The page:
Mary DiNunzio is an associate at a reputable Philadelphia law firm and is arguing a motion in court for the second time. She is nervous, but well prepared. When the judge embarasses her by making her sing her client's jingle in open court she is reminded of how hard she has to work to impress and succeed in a profession dominated by men. She workes tirelessly everyday while also dealing with the memory of her husband who was killed less than a year prior in a hit and run car crash.

When Mary wins her motion she is, at first, elated, but when mysterious unsigned notes start showing up in her mail she worries that they might be tied to a recent string of hangup calls she is receiving. Then her male secretary is killed before her eyes in a hit and run crash that is eerily similar to the death of her beloved husband. She takes comfort in the arms of Ned Waters, coworker and law school classmate. But what she initially takes for love and affection may prove to be more than is appropriate in a healthy relationship. Mary finds herself looking over her shoulder trying to determine who, if anyone is out to get her and what their motive is. All the while, she is focused on preventing these threats from interfering with her continuing on the law firm partership track.

This is Lisa Scottoline's first novel that introduces Mary and Judy Carrier, each who play prominently in this series of legal thrillers that features strong female lawyers. The book is an easy read and fairly entertaining. I also continue to enjoy how Scottoline changes the narrator and point of view for each book, but continues to include the same cast of characters and revolve around their interactions and legal achievements.
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21 of 22 people found the following review helpful By Beth Fox on July 30, 2005
Format: Mass Market Paperback
With intelligent humor and an eagle eye trained on life in the trenches of big firms, Scottoline delivers a can't-put-it-down mystery centering on a litigator in Philadelphia. Recently-widowed Mary DiNunzio, who now shares her apartment with only an indifferent cat, starts receiving strange messages and telephone calls. When she is followed by an unknown person in a non-descript dark car, and her apartment is entered, things start becoming alarming. Since Mary is up for partnership at Stalling & Webb, she suspects that the culprit may be a competitor, or someone else who is attempting to thwart her ambitions.

The novel's best feature is its on-the-nose description of law firm life. Any female litigator who has spent some time in court will wince with recognition at the opening chapter. One need not have been actually forced to sing to recognize the hubris of certain judges as it is played out in motion practice. And how's this analysis of how a firm runs:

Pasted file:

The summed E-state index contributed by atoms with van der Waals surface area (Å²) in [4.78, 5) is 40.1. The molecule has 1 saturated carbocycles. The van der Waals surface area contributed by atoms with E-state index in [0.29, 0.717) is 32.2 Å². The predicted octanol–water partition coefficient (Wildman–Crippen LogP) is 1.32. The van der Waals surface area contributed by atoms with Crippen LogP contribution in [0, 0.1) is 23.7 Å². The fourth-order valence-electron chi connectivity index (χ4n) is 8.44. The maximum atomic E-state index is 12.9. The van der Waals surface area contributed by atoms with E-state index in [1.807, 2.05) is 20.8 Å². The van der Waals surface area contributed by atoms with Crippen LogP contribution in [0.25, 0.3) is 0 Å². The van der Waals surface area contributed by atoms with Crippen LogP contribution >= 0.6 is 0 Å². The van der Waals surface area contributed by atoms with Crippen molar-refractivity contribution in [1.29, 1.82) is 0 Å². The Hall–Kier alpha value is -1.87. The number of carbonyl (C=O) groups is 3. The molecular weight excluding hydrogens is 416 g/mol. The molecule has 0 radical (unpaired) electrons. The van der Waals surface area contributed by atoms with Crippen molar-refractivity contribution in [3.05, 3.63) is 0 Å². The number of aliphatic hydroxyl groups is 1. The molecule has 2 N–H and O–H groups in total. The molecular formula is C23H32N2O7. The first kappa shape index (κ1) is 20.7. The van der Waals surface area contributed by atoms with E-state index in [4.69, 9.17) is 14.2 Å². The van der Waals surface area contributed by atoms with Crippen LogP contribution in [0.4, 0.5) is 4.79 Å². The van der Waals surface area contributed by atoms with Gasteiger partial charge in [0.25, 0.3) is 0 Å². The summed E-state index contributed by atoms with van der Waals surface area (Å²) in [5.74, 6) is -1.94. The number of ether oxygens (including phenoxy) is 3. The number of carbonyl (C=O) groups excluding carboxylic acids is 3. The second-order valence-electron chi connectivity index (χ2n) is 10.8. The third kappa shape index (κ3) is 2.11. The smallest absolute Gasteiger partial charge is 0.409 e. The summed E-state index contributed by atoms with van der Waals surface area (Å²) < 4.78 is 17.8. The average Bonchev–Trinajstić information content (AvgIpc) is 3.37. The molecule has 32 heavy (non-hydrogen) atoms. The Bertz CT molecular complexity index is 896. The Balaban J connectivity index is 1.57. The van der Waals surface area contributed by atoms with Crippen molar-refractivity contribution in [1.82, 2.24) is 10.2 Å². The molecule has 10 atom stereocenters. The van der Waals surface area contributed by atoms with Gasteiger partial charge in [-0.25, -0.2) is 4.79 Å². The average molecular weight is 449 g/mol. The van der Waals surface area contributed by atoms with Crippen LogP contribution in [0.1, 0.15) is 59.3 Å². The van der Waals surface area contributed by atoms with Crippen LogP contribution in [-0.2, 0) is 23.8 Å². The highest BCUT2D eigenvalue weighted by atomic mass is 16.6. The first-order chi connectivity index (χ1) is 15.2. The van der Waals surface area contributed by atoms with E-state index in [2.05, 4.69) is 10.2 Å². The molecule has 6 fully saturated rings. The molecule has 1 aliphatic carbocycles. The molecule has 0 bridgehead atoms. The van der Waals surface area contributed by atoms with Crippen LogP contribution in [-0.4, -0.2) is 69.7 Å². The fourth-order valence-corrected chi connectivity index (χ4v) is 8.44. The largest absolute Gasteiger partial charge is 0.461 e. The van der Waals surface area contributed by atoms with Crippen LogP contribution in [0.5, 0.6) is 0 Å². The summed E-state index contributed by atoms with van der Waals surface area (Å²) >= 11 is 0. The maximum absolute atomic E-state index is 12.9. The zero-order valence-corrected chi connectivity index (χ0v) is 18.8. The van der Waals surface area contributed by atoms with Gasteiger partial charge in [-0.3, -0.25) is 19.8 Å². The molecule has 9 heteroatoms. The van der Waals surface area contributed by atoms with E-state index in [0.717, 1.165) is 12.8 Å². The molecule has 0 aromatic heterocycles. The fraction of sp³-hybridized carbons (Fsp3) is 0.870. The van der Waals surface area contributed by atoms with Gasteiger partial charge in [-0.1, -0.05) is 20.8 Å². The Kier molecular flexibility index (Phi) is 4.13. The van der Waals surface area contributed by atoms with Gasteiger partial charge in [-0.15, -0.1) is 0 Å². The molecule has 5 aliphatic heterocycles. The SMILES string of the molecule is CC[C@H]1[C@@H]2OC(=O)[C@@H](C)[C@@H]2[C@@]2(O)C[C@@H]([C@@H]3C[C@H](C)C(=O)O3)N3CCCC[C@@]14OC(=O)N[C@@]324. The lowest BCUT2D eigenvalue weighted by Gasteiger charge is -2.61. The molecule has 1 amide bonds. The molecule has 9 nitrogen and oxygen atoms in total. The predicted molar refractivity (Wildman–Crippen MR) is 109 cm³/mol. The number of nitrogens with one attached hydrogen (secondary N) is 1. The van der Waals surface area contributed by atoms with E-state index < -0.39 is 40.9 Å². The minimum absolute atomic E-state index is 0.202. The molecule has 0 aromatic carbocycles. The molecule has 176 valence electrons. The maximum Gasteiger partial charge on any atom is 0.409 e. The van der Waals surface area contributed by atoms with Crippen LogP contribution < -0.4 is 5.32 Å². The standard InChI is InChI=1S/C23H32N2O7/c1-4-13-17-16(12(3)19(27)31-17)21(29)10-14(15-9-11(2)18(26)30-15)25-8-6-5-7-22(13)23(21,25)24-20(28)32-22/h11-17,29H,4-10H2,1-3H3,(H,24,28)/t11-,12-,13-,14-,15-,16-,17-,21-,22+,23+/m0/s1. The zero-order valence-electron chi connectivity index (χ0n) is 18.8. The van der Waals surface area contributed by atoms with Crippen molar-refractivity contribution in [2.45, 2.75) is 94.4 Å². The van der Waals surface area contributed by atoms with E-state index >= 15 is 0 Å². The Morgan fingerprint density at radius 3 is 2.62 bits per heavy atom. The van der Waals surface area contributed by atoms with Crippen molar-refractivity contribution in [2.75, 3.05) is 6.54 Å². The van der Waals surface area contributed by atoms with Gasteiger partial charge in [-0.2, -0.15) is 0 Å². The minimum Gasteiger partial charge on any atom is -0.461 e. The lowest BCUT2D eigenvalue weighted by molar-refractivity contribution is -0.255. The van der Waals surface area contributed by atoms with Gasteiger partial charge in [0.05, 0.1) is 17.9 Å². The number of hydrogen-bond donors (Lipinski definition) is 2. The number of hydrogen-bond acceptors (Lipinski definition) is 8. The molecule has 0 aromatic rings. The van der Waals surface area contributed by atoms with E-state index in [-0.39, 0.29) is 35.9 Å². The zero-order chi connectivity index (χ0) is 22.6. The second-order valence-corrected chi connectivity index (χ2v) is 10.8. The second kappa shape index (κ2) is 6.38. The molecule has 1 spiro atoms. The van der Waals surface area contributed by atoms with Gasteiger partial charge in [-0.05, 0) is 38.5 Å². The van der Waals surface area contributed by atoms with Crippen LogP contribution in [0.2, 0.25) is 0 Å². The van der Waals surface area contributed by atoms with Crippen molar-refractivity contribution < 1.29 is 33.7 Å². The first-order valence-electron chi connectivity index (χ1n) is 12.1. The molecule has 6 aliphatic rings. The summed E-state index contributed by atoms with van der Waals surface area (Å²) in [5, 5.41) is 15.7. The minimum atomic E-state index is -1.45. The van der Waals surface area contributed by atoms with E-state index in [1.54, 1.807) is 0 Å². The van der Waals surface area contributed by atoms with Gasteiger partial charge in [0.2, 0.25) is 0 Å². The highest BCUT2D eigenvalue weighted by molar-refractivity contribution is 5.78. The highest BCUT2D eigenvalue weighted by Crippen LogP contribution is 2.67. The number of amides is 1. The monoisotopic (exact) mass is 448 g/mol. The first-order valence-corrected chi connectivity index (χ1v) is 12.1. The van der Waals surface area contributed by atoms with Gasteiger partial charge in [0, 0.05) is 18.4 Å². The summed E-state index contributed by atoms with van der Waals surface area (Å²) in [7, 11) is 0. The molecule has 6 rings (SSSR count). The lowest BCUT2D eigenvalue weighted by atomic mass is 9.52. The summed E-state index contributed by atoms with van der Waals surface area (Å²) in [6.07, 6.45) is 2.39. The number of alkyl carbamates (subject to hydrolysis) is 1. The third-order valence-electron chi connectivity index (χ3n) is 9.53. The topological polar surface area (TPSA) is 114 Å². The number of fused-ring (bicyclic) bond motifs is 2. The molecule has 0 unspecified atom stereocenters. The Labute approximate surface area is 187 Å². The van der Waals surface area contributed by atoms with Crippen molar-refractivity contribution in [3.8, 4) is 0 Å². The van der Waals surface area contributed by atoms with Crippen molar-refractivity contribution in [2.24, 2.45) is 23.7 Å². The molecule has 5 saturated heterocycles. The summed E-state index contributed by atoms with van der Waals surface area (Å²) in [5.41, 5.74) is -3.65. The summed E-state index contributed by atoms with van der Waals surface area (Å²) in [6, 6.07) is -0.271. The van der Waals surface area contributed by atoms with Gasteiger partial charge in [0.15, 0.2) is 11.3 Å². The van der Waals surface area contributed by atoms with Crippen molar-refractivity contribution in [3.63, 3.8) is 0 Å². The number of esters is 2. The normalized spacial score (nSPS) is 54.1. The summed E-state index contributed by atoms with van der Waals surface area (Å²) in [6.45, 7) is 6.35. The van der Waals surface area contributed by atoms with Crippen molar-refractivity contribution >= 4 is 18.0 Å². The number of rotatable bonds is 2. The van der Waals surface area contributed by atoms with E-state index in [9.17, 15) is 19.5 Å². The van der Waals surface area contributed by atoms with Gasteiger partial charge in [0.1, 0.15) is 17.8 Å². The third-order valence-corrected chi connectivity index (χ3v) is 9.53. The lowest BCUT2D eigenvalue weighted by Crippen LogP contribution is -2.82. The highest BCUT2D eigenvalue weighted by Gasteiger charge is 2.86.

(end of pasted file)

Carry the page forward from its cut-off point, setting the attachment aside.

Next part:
"I walk back to my office. I've done my job, which is to make Martin look good. That's why he goes alone to Berkowitz's office, to take credit for the writ. Likewise, since Martin's raison d'etre is to make Berkowitz look good, he'll let Berkowitz take the credit when he telephones Harbison's General Counsel. Because Berkowitz has made the GC look good to his CEO, the GC will send him more cases. ASAP. And partners who bring in the most business make the most money."

Game, set and match.

My only slight disappointment with this book is that while you will keep guessing "who done it," the ending is somewhat contrived -- it does not make too much sense that the guilty party would be who she or he is. As in all good mysteries, however, the ends are neatly tied up. This book is a great first novel by one who would soon thereafter win an Edgar.
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9 of 9 people found the following review helpful By PadreRat on July 12, 2002
Format: Mass Market Paperback
Lisa Scottoline's first novel is quite an accomplishment. A story that is gripping and gives you clues but not in an obvious way. I was surprised until the "big revelation." The characters are not super-human. They are regular people which lends to the authentic feel.
Mary DiNuzio is a litigator on the fast track to partnership in a top lawfirm in Philly. Mary has thrown herself into her work after her husband's unexpected death. We are first endeared to Mary as she is asked to sing by a judge during a hearing. She wins the motion on her arguement but this shows her understanding of how the game is played.
She starts to get the feeling that someone is watching her. Mary starts getting notes and calls where no one speaks but is still on the phone. A suspicious car is also seen frequently as Mary goes around down. Eventually the police are called but they don't really believe her accusations.
Mary has a male secretary named Brent. He keeps her sane, safe, and on track to make partner. Mary's best friend, Judy, is also concerned about the calls, notes, and car following Mary. They work together to figure out who is sending notes to Mary and following her around in car.
There are glimpes of Mary twin sister, Angie, and her parents. A new love interest, from the lawfirm , keeps us guessing about his motives.
These characters are woven around Mary like a cocoon. The pacing of the activites are so craftly written. Watching the story unfold is like driving in traffic. Sometimes you feeling like you're moving along, the next minute you're getting cutoff, and lastly you just don't move. A wonderful mystery for those who enjoy a challange.